What are you doing to Press for Progress on International Women’s Day 2018?

Are you proclaiming? Protesting? Performing? …or prognosticating?

Are you wearing purple (the official color) or praying for an end to violence against women?

Perhaps you are doing all…or none…of the above.

However you choose to pass the day, make it purposeful. Press for Progress (this year’s theme). Call attention to unfair gender biases. Call attention to extraordinary women leaders. Call attention to the need for less focus on gender and more focus on the quality of ideas.

And for crying out loud, call your mother! If that’s not possible, call another strong female mentor in your life and simply say THANK YOU. May I also suggest, that you take a few minutes today to listen to the second episode of the Letters to My Daughter podcast and share it. When we mentor women to step into their presence with strength and grace, we open opportunity to accelerate the pace of progress for all people. And that’s what International Women’s Day is really all about.

,

02: Celebrating International Women’s Day

In a show about women mentoring women, it is important to pay tribute to the women who came before us and paved the way to equality. The fight for equal representation in our workplaces and in our society still continues, but I am inspired by the words of Florence Nightingale, “I attribute my success to this – I never gave or took any excuse.” Today, let’s take a leaf out of Florence’s book and stop making excuses and start being the leaders we want to see change the world.

“If you want to see more women in leadership, be in leadership.” – Elisa Hays

Read more

, ,

March 1st 2018

Letters to My Daughter imageMarch 1st will forever be an extraordinary day. On this day in 2014, at approximately 8:00 PM Central time, EMTs raced my hemorrhaging body into an emergency room in Wichita, Kansas. I was given less than a 5% chance of living. As one surgeon said, “The only time I’d ever seen that much of the inside of a human body was on a cadaver in medical school.”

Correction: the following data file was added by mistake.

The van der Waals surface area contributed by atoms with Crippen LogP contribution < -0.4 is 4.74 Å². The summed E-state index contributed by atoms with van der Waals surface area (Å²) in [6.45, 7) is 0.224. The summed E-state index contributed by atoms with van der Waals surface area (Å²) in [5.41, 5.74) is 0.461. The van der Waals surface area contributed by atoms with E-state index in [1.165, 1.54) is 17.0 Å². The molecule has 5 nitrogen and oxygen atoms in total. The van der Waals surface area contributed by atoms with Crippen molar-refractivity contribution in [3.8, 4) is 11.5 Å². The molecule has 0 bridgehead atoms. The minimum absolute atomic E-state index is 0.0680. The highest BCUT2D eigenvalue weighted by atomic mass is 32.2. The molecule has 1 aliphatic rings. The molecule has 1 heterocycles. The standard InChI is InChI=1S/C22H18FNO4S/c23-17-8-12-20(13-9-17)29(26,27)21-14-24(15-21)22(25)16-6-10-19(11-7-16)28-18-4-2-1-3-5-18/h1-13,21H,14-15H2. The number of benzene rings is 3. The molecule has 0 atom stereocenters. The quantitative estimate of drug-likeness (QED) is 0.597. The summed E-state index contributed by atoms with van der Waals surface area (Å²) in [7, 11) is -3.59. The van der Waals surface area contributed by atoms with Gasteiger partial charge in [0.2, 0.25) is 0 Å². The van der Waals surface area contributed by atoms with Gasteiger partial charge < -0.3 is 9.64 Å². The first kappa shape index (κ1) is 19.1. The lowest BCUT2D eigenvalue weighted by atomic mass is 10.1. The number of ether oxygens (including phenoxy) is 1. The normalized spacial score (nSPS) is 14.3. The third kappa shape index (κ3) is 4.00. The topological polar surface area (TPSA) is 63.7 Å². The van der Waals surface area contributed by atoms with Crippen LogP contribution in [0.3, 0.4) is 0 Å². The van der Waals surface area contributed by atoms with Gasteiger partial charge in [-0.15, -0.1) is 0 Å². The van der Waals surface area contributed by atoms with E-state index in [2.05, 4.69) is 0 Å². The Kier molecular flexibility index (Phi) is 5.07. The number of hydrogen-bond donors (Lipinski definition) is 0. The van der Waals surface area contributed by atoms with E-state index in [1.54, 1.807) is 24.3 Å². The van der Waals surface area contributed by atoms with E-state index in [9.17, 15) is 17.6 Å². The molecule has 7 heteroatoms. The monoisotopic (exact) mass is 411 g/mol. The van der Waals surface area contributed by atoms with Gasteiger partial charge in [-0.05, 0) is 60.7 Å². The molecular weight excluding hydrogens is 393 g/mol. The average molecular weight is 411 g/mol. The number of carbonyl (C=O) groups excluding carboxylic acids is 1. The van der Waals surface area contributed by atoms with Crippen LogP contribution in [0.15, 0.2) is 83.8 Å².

Ten days later I opened my eyes, surprised to discover I wasn’t dead. It took a painfully long…and well, just plain painful…battle to arrive at the life I have today. But this isn’t a post about the accident, and you can certainly read about it on my website. This is about one piece of what I want to give back…Letters to My Daughter. Read more

,

01: Introducing Letters to My Daughter Podcast

As the great Ruth Bader Ginsberg once said, “My mother told me to be a lady. And for her, that meant to be your own person, be independent.” It’s tough to learn how to be independent and self-assured without some guidance. The role of a mother or a mentor is absolutely important for young women on the rise, so I wanted to create a place for women to teach one another how to be a lady. My name is Elisa Hays, and this podcast is something like a letter to my daughters, and any daughters anywhere.
Read more

,

4 Steps to Quit Saving Money for the Wrong Reasons

For the last three years I’ve been using my wheelchair as a desk chair in my office. It’s not comfortable, not even a little. I’m practical and it just seemed that having one wheeled chair was enough. I put up with it creating more pain than I already have. Silly, I know, but I’m stubborn. On Saturday I suddenly couldn’t take it anymore. My husband kindly raced off with me to Office Depot to buy a new chair.

The first office chair that we saw of course was the fancy, schmancy (aka overpriced) featured new “executive chair.” I looked at the price tag and flatly said, “Ha! No way would I pay that much for a desk chair!” So I plopped down in another nearby puffy looking chair…and then another…and then another until I had paused my half-amputated bum on every seating solution in the store. None of them solved the problem of my painful posterior. Finally, I reluctantly sat in the fancy chair. “Oh geez!” I exclaimed with exasperation. My husband calmly replied, “We’re buying that chair, aren’t we?”

Have you ever tried to avoid spending money in your business, only to eventually come to the reluctant realization that you were creating more trouble than you solved? Use my office chair story as a lesson to help you avoid creating a bigger pain in the butt in your business. Follow these four steps to quit saving money for the wrong reasons. Read more